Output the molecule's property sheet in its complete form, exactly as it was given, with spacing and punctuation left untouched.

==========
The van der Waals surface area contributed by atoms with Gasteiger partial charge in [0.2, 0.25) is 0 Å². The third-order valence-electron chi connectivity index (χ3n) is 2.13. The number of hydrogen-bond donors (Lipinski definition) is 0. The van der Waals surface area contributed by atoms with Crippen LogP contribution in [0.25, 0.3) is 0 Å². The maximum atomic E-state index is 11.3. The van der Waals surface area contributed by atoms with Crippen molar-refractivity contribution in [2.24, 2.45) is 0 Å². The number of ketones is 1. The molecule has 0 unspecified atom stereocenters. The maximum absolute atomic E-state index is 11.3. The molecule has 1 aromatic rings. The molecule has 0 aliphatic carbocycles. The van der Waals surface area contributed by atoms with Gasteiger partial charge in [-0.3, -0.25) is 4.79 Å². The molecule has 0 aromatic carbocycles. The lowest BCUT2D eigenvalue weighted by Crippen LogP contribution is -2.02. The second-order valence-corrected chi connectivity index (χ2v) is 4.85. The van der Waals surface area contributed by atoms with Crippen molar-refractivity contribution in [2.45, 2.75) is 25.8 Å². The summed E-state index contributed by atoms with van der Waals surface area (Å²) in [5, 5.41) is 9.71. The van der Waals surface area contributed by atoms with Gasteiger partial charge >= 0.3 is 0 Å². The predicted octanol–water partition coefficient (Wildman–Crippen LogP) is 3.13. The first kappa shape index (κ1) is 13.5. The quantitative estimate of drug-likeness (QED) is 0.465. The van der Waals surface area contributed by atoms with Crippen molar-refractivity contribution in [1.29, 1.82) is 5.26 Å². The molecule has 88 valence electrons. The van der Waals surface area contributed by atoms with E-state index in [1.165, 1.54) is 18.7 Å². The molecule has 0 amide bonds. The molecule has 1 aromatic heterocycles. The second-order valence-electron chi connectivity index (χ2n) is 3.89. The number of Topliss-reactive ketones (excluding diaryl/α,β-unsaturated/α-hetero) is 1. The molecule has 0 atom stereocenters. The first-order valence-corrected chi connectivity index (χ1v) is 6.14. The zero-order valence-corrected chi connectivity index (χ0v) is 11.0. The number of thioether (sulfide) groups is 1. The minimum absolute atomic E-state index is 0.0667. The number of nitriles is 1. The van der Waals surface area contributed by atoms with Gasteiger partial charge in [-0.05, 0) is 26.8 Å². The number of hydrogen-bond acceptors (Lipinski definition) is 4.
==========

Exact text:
The van der Waals surface area contributed by atoms with Gasteiger partial charge in [0.2, 0.25) is 0 Å². The third-order valence-electron chi connectivity index (χ3n) is 2.13. The number of hydrogen-bond donors (Lipinski definition) is 0. The van der Waals surface area contributed by atoms with Crippen LogP contribution in [0.25, 0.3) is 0 Å². The maximum atomic E-state index is 11.3. The van der Waals surface area contributed by atoms with Crippen molar-refractivity contribution in [2.24, 2.45) is 0 Å². The number of ketones is 1. The molecule has 0 unspecified atom stereocenters. The maximum absolute atomic E-state index is 11.3. The molecule has 1 aromatic rings. The molecule has 0 aliphatic carbocycles. The van der Waals surface area contributed by atoms with Gasteiger partial charge in [-0.3, -0.25) is 4.79 Å². The molecule has 0 aromatic carbocycles. The lowest BCUT2D eigenvalue weighted by Crippen LogP contribution is -2.02. The second-order valence-corrected chi connectivity index (χ2v) is 4.85. The van der Waals surface area contributed by atoms with Crippen molar-refractivity contribution in [2.45, 2.75) is 25.8 Å². The summed E-state index contributed by atoms with van der Waals surface area (Å²) in [5, 5.41) is 9.71. The van der Waals surface area contributed by atoms with Gasteiger partial charge >= 0.3 is 0 Å². The predicted octanol–water partition coefficient (Wildman–Crippen LogP) is 3.13. The first kappa shape index (κ1) is 13.5. The quantitative estimate of drug-likeness (QED) is 0.465. The van der Waals surface area contributed by atoms with Crippen molar-refractivity contribution in [1.29, 1.82) is 5.26 Å². The molecule has 88 valence electrons. The van der Waals surface area contributed by atoms with E-state index in [1.165, 1.54) is 18.7 Å². The molecule has 0 amide bonds. The molecule has 1 aromatic heterocycles. The second-order valence-electron chi connectivity index (χ2n) is 3.89. The number of Topliss-reactive ketones (excluding diaryl/α,β-unsaturated/α-hetero) is 1. The molecule has 0 atom stereocenters. The first-order valence-corrected chi connectivity index (χ1v) is 6.14. The zero-order valence-corrected chi connectivity index (χ0v) is 11.0. The number of thioether (sulfide) groups is 1. The minimum absolute atomic E-state index is 0.0667. The number of nitriles is 1. The van der Waals surface area contributed by atoms with Gasteiger partial charge in [-0.05, 0) is 26.8 Å². The number of hydrogen-bond acceptors (Lipinski definition) is 4.